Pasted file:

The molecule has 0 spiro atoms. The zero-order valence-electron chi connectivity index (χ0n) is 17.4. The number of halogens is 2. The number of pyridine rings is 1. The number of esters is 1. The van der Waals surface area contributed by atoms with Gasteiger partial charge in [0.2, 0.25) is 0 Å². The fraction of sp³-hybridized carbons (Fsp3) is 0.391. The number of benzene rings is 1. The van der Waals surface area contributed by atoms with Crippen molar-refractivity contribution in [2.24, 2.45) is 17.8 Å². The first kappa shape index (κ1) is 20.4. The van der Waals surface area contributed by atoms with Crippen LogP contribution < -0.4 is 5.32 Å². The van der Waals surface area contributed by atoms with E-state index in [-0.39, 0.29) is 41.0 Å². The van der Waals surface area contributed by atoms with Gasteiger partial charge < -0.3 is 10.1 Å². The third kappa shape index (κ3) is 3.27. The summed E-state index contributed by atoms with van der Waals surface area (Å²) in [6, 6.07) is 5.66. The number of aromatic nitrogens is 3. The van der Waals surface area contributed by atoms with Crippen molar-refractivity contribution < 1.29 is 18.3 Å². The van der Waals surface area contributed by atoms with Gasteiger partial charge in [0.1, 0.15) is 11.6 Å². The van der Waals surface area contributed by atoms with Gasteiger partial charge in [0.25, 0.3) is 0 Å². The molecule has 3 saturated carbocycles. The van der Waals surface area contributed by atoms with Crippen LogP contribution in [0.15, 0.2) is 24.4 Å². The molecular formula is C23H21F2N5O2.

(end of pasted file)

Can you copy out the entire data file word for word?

The molecule has 0 spiro atoms. The zero-order valence-electron chi connectivity index (χ0n) is 17.4. The number of halogens is 2. The number of pyridine rings is 1. The number of esters is 1. The van der Waals surface area contributed by atoms with Gasteiger partial charge in [0.2, 0.25) is 0 Å². The fraction of sp³-hybridized carbons (Fsp3) is 0.391. The number of benzene rings is 1. The van der Waals surface area contributed by atoms with Crippen molar-refractivity contribution in [2.24, 2.45) is 17.8 Å². The first kappa shape index (κ1) is 20.4. The van der Waals surface area contributed by atoms with Crippen LogP contribution < -0.4 is 5.32 Å². The van der Waals surface area contributed by atoms with E-state index in [-0.39, 0.29) is 41.0 Å². The van der Waals surface area contributed by atoms with Gasteiger partial charge < -0.3 is 10.1 Å². The third kappa shape index (κ3) is 3.27. The summed E-state index contributed by atoms with van der Waals surface area (Å²) in [6, 6.07) is 5.66. The number of aromatic nitrogens is 3. The van der Waals surface area contributed by atoms with Crippen molar-refractivity contribution < 1.29 is 18.3 Å². The van der Waals surface area contributed by atoms with Gasteiger partial charge in [0.1, 0.15) is 11.6 Å². The van der Waals surface area contributed by atoms with Gasteiger partial charge in [0.25, 0.3) is 0 Å². The molecule has 3 saturated carbocycles. The van der Waals surface area contributed by atoms with Crippen LogP contribution in [0.15, 0.2) is 24.4 Å². The molecular formula is C23H21F2N5O2.